Entertainment | Restaurants & Dining | August 2006
|Beck's Best Taco Stands|
Gary R. Beck - PVNN
Please do not scream and run away. Today's topic as I begin writing regular columns for BanderasNews is "Taco Stands," Mexico's ubiquitous street food. Designed as a method to get a good, healthy, tasty, fast and reasonable meal or snack, it us found all over much of Latin America and has made vast inroads into Hispanic communities elsewhere.
|The Banderas Bay Area plays host to at least 500 taco stands, some having been passed from one generation to the next.
After trudging along the many cobblestone byways, far from the beaten path - jumping from high curbs and dodging speeding buses - one reaches the conclusion that the Banderas Bay Area plays host to at least 500 taco stands, some having been passed from one generation to the next.
Also, I learned from an article published years ago that for the best and freshest food, dine where there is at least one dog nearby. These street denizens may be very hungry but seem to be the leading critics, so do not doubt their wisdom, let alone cultivated taste buds.
Or, pick the stand where the wait is three people deep, all patiently waiting while the tortillas are hand pressed, meats quickly grilled and choices topped with green peppers and onions.
Then, one heads to the salsas and condiments, where a range of hotness is offered in addition to pickled jalapeño, lettuce, tomato, maybe some carrots and creamy avocado sauce. Scoop and slather but grab a generous handful of napkins to mop the drips before your shirt becomes the colors of the Mexican flag.
The employee handling the money must not be the cook. Disposable plastic gloves and light hair net signal a genuine concern for hygiene. Plastic plates may be reused often, once the plastic bag covering is discarded and replaced.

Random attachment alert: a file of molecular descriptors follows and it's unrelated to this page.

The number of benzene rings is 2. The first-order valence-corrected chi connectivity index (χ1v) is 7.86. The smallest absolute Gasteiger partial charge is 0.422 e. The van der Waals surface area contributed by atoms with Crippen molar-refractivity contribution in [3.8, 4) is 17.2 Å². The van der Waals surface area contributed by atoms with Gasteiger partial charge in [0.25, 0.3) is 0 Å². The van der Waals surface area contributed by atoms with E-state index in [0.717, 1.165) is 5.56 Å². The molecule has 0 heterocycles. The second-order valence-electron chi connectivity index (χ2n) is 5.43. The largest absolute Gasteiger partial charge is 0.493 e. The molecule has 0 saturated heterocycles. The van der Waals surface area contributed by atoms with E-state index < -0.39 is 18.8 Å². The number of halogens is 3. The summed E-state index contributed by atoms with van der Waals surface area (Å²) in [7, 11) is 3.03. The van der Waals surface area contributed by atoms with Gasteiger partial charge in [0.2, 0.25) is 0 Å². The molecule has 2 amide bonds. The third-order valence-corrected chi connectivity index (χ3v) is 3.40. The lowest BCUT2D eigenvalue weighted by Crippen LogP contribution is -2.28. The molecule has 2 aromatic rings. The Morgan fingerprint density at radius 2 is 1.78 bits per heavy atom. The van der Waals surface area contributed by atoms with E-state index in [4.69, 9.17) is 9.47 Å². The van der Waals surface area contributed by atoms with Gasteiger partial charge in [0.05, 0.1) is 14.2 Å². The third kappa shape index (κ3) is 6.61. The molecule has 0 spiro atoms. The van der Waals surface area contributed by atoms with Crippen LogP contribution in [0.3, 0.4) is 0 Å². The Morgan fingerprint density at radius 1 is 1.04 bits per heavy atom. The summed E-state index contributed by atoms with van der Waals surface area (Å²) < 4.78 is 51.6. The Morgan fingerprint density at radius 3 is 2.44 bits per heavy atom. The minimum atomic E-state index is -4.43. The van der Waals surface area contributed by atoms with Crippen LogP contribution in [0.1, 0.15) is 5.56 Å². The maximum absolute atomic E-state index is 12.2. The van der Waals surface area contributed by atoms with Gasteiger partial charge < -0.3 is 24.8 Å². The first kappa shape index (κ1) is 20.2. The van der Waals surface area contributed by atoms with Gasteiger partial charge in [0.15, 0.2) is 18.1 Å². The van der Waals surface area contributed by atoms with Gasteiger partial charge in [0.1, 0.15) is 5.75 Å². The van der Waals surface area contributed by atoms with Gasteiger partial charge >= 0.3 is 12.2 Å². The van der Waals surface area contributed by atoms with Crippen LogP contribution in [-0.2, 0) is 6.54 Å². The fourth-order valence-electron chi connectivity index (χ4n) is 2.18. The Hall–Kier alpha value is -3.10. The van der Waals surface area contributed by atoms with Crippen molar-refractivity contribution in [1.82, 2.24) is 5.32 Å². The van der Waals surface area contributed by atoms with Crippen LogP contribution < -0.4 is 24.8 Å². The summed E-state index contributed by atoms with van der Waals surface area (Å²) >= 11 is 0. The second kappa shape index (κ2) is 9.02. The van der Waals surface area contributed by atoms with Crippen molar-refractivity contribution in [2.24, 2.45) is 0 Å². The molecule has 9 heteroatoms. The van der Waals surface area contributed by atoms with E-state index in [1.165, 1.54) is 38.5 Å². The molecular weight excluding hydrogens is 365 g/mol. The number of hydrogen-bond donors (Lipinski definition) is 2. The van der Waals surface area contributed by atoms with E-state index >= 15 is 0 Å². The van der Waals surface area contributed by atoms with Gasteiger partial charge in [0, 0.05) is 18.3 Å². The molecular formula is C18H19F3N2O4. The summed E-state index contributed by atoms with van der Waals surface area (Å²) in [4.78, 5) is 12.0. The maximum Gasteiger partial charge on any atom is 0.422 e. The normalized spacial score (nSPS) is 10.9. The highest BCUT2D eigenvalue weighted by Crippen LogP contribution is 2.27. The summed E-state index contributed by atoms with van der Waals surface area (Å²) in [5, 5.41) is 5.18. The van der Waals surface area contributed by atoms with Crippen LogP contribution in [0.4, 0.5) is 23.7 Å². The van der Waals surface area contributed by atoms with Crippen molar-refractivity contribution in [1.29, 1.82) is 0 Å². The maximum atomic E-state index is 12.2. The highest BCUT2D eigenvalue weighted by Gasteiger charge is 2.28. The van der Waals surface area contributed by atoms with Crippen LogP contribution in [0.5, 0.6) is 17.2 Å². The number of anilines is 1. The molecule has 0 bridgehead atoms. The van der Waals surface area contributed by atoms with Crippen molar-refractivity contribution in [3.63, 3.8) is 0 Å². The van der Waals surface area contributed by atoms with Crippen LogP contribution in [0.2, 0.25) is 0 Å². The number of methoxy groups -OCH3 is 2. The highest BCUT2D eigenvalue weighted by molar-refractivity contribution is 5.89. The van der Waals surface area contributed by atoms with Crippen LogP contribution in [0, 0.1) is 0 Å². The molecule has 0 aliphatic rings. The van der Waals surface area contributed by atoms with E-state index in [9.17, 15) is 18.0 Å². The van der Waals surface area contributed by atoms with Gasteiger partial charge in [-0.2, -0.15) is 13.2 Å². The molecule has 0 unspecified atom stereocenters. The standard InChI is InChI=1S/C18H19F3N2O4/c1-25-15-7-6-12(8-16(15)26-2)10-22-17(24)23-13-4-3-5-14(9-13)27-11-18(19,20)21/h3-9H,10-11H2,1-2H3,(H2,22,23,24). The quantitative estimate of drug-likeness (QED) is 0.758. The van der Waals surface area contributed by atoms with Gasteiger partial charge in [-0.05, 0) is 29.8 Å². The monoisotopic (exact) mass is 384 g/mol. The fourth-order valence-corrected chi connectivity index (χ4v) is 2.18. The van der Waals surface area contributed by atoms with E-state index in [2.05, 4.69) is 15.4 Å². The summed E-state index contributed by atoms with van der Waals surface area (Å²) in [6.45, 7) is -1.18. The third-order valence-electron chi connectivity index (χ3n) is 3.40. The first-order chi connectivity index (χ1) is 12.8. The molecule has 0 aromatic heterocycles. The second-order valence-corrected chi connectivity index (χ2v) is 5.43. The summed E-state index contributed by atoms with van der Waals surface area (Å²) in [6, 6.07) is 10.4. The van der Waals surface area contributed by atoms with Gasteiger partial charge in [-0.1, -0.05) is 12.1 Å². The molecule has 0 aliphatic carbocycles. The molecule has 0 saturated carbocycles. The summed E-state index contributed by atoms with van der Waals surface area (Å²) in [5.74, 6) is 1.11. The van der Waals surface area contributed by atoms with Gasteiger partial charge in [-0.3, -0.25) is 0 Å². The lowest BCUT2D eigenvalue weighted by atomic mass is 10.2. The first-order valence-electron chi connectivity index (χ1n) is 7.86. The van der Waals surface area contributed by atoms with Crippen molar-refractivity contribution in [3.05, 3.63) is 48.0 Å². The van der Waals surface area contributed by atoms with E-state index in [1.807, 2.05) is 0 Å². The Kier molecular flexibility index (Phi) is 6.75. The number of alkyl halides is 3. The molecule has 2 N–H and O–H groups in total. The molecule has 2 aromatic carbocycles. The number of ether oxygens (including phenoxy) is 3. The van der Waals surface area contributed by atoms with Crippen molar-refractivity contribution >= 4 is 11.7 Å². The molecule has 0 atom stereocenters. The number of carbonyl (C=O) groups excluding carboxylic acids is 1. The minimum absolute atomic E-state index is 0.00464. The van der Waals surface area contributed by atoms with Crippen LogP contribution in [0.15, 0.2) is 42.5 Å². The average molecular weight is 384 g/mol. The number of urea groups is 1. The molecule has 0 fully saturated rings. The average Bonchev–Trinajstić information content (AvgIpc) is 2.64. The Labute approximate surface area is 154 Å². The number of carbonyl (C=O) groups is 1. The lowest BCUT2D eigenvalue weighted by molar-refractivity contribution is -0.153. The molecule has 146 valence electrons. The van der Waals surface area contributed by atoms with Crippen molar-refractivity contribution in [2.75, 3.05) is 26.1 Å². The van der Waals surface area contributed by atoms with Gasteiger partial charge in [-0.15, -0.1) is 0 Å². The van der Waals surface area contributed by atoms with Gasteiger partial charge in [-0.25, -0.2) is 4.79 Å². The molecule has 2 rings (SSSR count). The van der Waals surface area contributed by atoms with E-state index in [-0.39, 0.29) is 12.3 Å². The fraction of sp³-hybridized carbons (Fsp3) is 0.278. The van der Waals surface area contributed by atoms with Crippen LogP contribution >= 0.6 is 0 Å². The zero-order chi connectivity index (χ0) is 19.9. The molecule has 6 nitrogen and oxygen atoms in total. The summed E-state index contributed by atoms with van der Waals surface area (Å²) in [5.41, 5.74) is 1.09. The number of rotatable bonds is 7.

Now the fun begins. OK, you may have to stand and lean against a tree or wall since the 5 or so seats are occupied, or packaged up "to go" for a quick trip back to your residence. But, if you have not sampled tacos al pastor or a chorizo burrito, a glorious treat awaits. While some stands offer an array of choice, others stick to specialties as deep fried shrimp taco, ceviche tostada or topped grilled potato.
Here are some of my favorites:
Brother-in-Law Taqueria [El Cuñado]
Francisca Rodríguez near Olas Altas OT/SS
Taco de maíz [corn], taco de harina [flour], asada [beef] and adobada [pork] all topped with guacamole and salsa.
El Moreno Tacos
Francisco I. Madero at Constitución OT/SS
Wooden block pressed tortillas, corn or flour, tripe and birria.
La Hormiga [The Ant]
Lázaro Cárdenas, 2nd stand up from Insurgentes before Aguacate OT/SS
This is the famous one in the street row with the huge following. No, ants are not served.
Marisma's Fish Taco II
Naranjo 320 between Basilio Badillo and Venustiano Carranza OT/SS
Noted for fish or shrimp taco battered and deep-fried. Also smoked marlin quesadilla and ceviche tostada served with five homemade salsas as avocado cilantro, fresca and soy with onion.
Peter and Carmen's Tacos
Manuel Diéguez at Olas Altas near the beach OT/SS
Many local favorites at great prices, all served with four fine salsas, radish and lettuce as tacos, birria, burrito al pastor and tortas [sandwiches.]
Aguacate at Basilio Badillo OT/SS
Very fine fast food for the locals. Famous for baked potato with sour cream, salsa and ground beef and a huge shrimp and onion burrito.
After 20 years in the San Francisco restaurant business, Gary R. Beck turned his attentions to cooking, dining out, creating recipes and exploring Puerto Vallarta's rich array of eateries. Famous for his restaurant guide, available online at CafePress.com or Lulu.com, Gary also writes restaurant reviews for Puerto Vallarta newspapers, Bay Area magazines, and now, a feature column for BanderasNews.com. Contact Gary at email@example.com.
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